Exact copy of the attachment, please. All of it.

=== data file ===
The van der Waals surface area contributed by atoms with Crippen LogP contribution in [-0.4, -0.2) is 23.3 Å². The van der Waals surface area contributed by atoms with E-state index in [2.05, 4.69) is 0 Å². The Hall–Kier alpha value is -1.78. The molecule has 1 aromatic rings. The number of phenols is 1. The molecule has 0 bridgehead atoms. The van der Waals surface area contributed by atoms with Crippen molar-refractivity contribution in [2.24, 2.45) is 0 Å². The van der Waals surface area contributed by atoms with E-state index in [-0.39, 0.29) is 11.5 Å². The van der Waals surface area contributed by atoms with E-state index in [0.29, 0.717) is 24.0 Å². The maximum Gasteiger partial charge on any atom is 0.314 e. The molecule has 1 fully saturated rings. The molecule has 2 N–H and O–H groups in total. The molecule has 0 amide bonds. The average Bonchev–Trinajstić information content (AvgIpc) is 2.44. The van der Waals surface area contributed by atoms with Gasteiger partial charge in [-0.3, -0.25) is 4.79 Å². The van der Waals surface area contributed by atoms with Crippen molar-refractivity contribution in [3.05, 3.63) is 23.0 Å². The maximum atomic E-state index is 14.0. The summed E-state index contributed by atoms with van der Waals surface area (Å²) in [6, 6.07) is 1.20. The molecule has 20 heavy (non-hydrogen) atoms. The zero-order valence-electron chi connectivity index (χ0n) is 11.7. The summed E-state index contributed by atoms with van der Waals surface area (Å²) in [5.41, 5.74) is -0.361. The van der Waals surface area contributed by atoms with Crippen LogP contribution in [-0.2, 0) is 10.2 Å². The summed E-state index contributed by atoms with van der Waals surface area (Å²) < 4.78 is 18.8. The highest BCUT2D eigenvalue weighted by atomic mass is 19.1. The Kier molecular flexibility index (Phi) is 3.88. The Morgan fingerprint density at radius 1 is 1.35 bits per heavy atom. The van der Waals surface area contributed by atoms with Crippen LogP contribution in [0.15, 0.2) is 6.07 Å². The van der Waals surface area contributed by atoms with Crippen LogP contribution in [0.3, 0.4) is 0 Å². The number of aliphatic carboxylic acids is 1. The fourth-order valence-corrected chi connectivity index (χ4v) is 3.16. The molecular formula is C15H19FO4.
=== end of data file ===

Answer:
The van der Waals surface area contributed by atoms with Crippen LogP contribution in [-0.4, -0.2) is 23.3 Å². The van der Waals surface area contributed by atoms with E-state index in [2.05, 4.69) is 0 Å². The Hall–Kier alpha value is -1.78. The molecule has 1 aromatic rings. The number of phenols is 1. The molecule has 0 bridgehead atoms. The van der Waals surface area contributed by atoms with Crippen molar-refractivity contribution in [2.24, 2.45) is 0 Å². The van der Waals surface area contributed by atoms with E-state index in [-0.39, 0.29) is 11.5 Å². The van der Waals surface area contributed by atoms with E-state index in [0.29, 0.717) is 24.0 Å². The maximum Gasteiger partial charge on any atom is 0.314 e. The molecule has 1 fully saturated rings. The molecule has 2 N–H and O–H groups in total. The molecule has 0 amide bonds. The average Bonchev–Trinajstić information content (AvgIpc) is 2.44. The van der Waals surface area contributed by atoms with Gasteiger partial charge in [-0.3, -0.25) is 4.79 Å². The van der Waals surface area contributed by atoms with Crippen molar-refractivity contribution in [3.05, 3.63) is 23.0 Å². The maximum atomic E-state index is 14.0. The summed E-state index contributed by atoms with van der Waals surface area (Å²) in [6, 6.07) is 1.20. The molecule has 20 heavy (non-hydrogen) atoms. The zero-order valence-electron chi connectivity index (χ0n) is 11.7. The summed E-state index contributed by atoms with van der Waals surface area (Å²) in [5.41, 5.74) is -0.361. The van der Waals surface area contributed by atoms with Crippen LogP contribution in [-0.2, 0) is 10.2 Å². The summed E-state index contributed by atoms with van der Waals surface area (Å²) < 4.78 is 18.8. The highest BCUT2D eigenvalue weighted by atomic mass is 19.1. The Kier molecular flexibility index (Phi) is 3.88. The Morgan fingerprint density at radius 1 is 1.35 bits per heavy atom. The van der Waals surface area contributed by atoms with Crippen LogP contribution in [0.15, 0.2) is 6.07 Å². The van der Waals surface area contributed by atoms with Crippen LogP contribution in [0.3, 0.4) is 0 Å². The number of aliphatic carboxylic acids is 1. The fourth-order valence-corrected chi connectivity index (χ4v) is 3.16. The molecular formula is C15H19FO4.